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Article

Biodegradable Material for Oyster Reef Restoration: First-Year Performance and Biogeochemical Considerations in a Coastal Lagoon

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Aquatic Biogeochemistry Lab, Department of Biology, University of Central Florida, 4000 Central Florida Blvd., Bldg. 20, BIO 301, Orlando, FL 32816, USA
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Coastal and Estuarine Ecology Lab, Department of Biology, University of Central Florida, 4000 Central Florida Blvd., Bldg. 20, BIO 301, Orlando, FL 32816, USA
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School of Oceanography, University of Washington, 1503 NE Boat St., Seattle, WA 98195, USA
*
Author to whom correspondence should be addressed.
Academic Editor: Changwoo Ahn
Sustainability 2021, 13(13), 7415; https://doi.org/10.3390/su13137415
Received: 4 June 2021 / Revised: 23 June 2021 / Accepted: 24 June 2021 / Published: 2 July 2021
Oyster reef restoration efforts increasingly consider not only oyster recruitment, but also the recovery of ecological functions and the prevention of deploying harmful plastics. This study investigated the efficacy of a biodegradable plastic-alternative, BESE-elements®, in supporting oyster reef restoration in east-central Florida (USA) with consideration for how this material also influences biogeochemistry. Four experiments (two laboratory, two field-based) were conducted to evaluate the ability of BESE to serve as a microbial substrate, release nutrients, support oyster recruitment and the development of sediment biogeochemical properties on restored reefs, and degrade under field conditions. The results indicated BESE is as successful as traditional plastic in supporting initial reef development. In the lab, BESE accelerated short-term (10-day) sediment respiration rates 14-fold and released dissolved organic carbon, soluble reactive phosphorus, and nitrate to the surface water (71,156, 1980, and 87% increase, respectively) relative to without BESE, but these effects did not translate into measurable changes in reef sediment nutrient pools under field conditions. BESE lost 7–12% mass in the first year, resulting in a half-life of 4.4–6.7 years. Restoration practitioners should evaluate the biogeochemical properties of biodegradable materials prior to large-scale deployment and consider the fate of the restoration effort once the material degrades. View Full-Text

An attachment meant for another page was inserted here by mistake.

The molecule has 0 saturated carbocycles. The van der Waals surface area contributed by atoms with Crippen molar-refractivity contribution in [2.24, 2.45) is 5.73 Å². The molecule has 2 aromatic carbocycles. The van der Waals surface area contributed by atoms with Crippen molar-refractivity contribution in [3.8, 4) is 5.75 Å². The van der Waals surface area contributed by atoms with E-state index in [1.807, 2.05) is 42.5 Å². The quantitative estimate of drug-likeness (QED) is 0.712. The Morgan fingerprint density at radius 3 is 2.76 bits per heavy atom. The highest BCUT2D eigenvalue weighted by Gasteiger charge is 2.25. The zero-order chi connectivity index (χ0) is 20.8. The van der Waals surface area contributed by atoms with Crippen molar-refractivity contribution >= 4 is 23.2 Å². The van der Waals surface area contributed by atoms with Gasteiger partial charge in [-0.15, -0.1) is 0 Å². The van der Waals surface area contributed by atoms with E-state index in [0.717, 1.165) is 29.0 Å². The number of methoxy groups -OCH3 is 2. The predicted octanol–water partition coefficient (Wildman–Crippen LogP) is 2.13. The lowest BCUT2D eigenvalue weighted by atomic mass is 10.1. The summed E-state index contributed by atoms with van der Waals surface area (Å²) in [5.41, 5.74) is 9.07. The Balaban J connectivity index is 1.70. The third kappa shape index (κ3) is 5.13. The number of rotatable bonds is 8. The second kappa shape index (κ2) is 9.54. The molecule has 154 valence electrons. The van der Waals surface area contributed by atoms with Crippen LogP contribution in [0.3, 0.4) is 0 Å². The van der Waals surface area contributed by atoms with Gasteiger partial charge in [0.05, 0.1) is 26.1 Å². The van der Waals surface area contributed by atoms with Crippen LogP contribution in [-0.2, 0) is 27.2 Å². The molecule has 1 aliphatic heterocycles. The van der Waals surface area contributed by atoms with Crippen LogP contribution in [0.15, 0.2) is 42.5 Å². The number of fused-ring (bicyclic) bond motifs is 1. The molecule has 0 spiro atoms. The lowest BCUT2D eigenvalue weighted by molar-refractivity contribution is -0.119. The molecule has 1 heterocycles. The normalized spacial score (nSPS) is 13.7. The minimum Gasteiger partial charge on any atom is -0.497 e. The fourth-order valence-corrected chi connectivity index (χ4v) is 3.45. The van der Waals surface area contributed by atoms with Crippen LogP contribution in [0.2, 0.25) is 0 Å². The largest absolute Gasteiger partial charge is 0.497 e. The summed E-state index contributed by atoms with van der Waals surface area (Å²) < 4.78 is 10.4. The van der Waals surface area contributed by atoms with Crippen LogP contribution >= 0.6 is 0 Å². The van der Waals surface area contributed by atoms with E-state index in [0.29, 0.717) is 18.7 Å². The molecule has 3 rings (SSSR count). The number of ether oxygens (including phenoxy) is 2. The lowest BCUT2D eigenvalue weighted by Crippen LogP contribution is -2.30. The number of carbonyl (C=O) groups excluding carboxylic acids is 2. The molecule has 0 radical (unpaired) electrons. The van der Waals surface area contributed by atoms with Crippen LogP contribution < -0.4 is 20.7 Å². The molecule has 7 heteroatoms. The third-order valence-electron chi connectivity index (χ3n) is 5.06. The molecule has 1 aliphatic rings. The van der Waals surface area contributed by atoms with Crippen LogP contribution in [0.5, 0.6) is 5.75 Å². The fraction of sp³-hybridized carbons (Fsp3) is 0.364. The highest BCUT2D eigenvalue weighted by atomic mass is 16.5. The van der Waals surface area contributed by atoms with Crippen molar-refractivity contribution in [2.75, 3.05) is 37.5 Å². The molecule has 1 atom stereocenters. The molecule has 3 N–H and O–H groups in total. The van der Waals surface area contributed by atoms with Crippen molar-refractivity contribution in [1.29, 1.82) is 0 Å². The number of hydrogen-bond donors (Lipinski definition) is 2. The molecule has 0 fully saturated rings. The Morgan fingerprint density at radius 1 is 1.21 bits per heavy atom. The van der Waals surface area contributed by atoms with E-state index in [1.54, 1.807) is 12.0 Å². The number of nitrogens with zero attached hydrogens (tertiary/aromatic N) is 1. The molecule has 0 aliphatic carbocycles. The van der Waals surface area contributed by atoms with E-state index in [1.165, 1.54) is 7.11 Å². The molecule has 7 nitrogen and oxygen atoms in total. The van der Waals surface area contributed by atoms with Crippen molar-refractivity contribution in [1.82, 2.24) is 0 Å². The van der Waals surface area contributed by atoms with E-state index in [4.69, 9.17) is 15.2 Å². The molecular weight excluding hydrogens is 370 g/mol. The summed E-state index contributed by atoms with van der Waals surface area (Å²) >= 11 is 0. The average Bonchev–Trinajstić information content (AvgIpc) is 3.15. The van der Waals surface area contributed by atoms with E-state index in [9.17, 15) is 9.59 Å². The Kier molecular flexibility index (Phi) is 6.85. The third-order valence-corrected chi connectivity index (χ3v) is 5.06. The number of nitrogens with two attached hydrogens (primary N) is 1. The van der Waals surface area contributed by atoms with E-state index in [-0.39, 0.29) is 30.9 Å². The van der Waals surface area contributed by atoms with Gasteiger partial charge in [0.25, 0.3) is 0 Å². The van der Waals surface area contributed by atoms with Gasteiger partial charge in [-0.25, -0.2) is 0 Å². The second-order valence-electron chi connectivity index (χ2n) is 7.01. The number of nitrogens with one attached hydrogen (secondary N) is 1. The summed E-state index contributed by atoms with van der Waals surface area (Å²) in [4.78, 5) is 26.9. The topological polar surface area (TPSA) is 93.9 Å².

Keywords: Crassostrea virginica; coastal restoration; BESE-elements; biogeochemistry; Indian River Lagoon Crassostrea virginica; coastal restoration; BESE-elements; biogeochemistry; Indian River Lagoon
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MDPI and ACS Style

Nitsch, C.K.; Walters, L.J.; Sacks, J.S.; Sacks, P.E.; Chambers, L.G. Biodegradable Material for Oyster Reef Restoration: First-Year Performance and Biogeochemical Considerations in a Coastal Lagoon. Sustainability 2021, 13, 7415. https://doi.org/10.3390/su13137415

AMA Style

Nitsch CK, Walters LJ, Sacks JS, Sacks PE, Chambers LG. Biodegradable Material for Oyster Reef Restoration: First-Year Performance and Biogeochemical Considerations in a Coastal Lagoon. Sustainability. 2021; 13(13):7415. https://doi.org/10.3390/su13137415

Chicago/Turabian Style

Nitsch, Chelsea K., Linda J. Walters, Joshua S. Sacks, Paul E. Sacks, and Lisa G. Chambers 2021. "Biodegradable Material for Oyster Reef Restoration: First-Year Performance and Biogeochemical Considerations in a Coastal Lagoon" Sustainability 13, no. 13: 7415. https://doi.org/10.3390/su13137415

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